People tending the Queen attributed her loss of attention to things ceremonial to a mental decline, so unusual it was for a Queen to read, to have interests, particularly interests that few others shared, and strangest of all, to write.

While reading took her to a wonderful new place in her life, only if she were to write a book would she feel her life complete.  She gathered a determined courage in order to announce to others that her next step would be to write something significant.

The charming, fanciful book is a critique of a somewhat shallow group of leaders, but it is also a salute to the power of reading and writing.

The Queen in this story had never envisioned herself as a serious reader, no more than she imagined that she would become a writer.  The portrait of this Queen shows someone bravely going  down an uncertain road.

To write takes a willingness to do whatever is necessary in order to write.

Writing has its own special rewards and makes its own special demands.  It needs tending, care, and a complex love.

It may be hard to call yourself a writer, or even to think of yourself as a writer when you struggle to make time for it or fit it into small crevices of your day.  But sooner or later, you will honor what you do in those few, quiet moments each day and say, maybe just to yourself, “I’m a writer.”  You are many things, but you most definitely are a writer and that identity was hard-won.

Write bravely!

Nancy

P.S.  In honor of the Queen’s corgis, here’s a funny little film shared with me by a friend celebrating her own birthday.

Nancy Whichard, Ph.D., PCC

Your International Dissertation Coach and Academic Career Coach
nancy@nancywhichard.com
www.nancywhichard.com
www.usingyourstrengths.com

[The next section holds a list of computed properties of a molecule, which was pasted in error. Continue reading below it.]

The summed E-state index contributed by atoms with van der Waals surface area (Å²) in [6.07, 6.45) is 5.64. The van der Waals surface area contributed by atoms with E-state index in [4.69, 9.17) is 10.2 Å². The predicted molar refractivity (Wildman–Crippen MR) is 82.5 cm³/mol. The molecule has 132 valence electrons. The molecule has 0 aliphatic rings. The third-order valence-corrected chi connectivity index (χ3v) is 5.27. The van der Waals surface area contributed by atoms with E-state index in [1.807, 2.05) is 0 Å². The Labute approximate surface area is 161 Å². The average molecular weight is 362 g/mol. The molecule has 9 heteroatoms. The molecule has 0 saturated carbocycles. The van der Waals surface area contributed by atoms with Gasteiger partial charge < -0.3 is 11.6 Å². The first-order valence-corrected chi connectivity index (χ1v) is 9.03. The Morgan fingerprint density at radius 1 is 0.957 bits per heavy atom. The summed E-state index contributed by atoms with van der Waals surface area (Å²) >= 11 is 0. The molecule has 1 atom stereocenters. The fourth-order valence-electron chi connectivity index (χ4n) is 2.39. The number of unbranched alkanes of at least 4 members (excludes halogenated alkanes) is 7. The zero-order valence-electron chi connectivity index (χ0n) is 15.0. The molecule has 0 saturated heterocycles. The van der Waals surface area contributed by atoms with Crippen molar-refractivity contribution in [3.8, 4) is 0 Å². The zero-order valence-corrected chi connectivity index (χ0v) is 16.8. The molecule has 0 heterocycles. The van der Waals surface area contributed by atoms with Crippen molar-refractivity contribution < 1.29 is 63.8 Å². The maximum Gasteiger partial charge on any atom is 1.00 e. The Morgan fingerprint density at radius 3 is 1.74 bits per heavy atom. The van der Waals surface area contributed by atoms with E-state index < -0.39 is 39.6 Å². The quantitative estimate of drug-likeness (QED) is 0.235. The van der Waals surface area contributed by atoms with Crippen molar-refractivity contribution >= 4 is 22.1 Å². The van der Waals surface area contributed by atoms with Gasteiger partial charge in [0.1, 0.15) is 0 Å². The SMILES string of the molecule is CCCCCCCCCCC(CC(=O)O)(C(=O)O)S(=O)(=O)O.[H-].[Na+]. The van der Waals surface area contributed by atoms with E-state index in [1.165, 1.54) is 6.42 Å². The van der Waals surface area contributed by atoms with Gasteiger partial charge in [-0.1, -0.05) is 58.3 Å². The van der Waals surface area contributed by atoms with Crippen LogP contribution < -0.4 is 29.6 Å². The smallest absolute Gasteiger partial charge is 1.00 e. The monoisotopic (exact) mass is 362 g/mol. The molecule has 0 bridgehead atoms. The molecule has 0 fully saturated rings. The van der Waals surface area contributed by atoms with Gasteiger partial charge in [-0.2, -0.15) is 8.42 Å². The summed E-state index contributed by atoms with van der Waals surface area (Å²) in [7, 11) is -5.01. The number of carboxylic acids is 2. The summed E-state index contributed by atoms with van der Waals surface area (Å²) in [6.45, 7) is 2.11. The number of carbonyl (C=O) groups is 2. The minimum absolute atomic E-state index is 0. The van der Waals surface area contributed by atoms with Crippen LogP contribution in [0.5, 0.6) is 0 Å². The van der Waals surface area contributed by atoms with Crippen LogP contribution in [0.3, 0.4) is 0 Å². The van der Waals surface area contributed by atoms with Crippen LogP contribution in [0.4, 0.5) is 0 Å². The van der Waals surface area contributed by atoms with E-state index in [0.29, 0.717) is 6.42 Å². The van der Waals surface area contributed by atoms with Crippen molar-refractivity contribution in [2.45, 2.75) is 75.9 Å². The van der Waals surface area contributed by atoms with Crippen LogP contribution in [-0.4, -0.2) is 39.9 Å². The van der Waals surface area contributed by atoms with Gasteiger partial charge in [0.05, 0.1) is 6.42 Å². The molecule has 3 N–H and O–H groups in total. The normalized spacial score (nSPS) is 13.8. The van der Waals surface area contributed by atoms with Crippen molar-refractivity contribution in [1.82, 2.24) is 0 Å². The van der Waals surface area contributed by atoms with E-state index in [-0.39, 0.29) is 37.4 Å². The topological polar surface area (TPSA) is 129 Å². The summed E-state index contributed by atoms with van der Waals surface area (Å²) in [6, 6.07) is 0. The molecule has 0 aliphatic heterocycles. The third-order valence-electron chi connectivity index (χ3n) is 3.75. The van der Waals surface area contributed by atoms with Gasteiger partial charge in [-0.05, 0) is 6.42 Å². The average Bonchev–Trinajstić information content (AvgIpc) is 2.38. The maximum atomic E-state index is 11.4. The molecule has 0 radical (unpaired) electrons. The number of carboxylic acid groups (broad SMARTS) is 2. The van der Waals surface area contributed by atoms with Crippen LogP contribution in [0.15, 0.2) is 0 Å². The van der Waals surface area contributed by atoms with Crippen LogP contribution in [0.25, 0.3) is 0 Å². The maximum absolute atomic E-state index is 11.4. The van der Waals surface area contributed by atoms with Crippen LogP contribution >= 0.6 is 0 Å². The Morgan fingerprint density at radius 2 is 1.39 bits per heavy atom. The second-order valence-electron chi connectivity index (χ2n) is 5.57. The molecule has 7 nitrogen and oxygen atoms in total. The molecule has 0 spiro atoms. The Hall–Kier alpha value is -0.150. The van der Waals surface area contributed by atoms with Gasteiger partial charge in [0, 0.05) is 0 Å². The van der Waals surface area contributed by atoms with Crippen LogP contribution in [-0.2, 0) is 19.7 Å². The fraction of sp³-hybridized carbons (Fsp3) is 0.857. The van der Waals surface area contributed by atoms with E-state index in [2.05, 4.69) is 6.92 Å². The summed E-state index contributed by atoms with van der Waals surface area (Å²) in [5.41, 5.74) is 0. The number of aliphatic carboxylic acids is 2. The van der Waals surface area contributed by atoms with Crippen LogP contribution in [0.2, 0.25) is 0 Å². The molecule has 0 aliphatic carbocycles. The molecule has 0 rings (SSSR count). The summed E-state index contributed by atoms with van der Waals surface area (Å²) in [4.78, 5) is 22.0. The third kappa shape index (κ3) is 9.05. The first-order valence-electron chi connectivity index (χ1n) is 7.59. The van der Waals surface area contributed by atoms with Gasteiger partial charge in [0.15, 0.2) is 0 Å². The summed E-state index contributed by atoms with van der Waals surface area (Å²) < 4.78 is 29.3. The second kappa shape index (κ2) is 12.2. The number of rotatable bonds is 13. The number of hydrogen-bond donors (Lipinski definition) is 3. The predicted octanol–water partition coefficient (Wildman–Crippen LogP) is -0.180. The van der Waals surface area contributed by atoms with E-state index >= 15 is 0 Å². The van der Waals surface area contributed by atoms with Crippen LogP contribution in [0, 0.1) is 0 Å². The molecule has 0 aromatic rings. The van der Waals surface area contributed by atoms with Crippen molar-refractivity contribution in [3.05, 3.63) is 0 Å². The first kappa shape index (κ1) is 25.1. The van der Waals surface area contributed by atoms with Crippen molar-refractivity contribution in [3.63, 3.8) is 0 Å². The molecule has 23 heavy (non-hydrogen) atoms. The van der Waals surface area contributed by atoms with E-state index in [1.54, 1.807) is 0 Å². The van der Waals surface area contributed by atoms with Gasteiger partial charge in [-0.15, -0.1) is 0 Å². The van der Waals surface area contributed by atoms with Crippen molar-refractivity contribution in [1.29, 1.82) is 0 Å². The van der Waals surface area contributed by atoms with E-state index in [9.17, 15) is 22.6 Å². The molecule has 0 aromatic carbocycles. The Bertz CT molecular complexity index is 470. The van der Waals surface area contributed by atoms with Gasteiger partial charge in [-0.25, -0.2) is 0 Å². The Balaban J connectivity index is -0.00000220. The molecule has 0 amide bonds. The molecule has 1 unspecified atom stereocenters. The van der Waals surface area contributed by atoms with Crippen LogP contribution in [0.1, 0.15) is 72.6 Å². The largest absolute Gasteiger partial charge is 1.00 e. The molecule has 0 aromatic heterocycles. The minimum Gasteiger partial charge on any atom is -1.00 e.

www.dissertationbootcamp.net

Read Full Post »

A thoracic surgeon performs a mitral valve rep...

Image via Wikipedia

“Bold Surgery Saves a Life”

. . .

“A New Face: A Bold Surgeon, an Untried Surgery”

. . .

These headlines grabbed my eye today.

They reminded me of my client who, since she was really stuck in her writing,  decided on drastic action.  She checked into a hotel for two days and wrote.

You may recall that story–I wrote about that a few weeks ago in this space.  So she didn’t save a life, but she was hugely productive.

Now I ask you–what bold, risky step have you taken for the sake of your writing?

Did you construct the syllabus for the class you’re teaching to free you up for a day or so?

Did you commit to writing fewer comments on student papers?

Let’s get serious—what if you were 5 times bolder?

Let’s say . . . How about taking 3 weeks away from work to devote to your writing?

One of my amazing clients has done just that—she’s taken 3 weeks off, and she will not be paid for 2 of those 3 weeks.

She’s made sure that she has what she needs—she brought boxes of  her diss stuff home from work.  She’s making a detailed plan so that at the start of each day she has her to-do list of manageable tasks.  She’s arranged to check in with me by phone every couple of days as she gets started.

Surgeons don’t have a monopoly on boldness.

“. . . .And the success of Murray’s ‘extremely bold’ surgery opened the way for transplants of other organs such as the liver and heart.”

“. . . .Bold Three-Stage Brain Operation for Intractable Seizures Appears . . . .”

Finishing your dissertation may take not just a bold step, but an audacious step.

Write your own headline today.  How do you want it to read?

Imagine the copy that could be written about you.

Bold!  Brilliant!  Finishing Her Dissertation!

I’d love to hear from you.  What’s a bold step you’re willing to take?

At my website (www.nancywhichard.com),  I offer a free newsletter.  I think you would like it.  Why not sign up for it and then tell me what you think?

Until next time,

Nancy

Nancy Whichard, Ph.D., PCC

Your International Dissertation Coach and Academic Career Coach

www.dissertationbootcamp.net

www.usingyourstrengths.com

www.smarttipsforwriters.com

nancy @ nancywhichard.com

Read Full Post »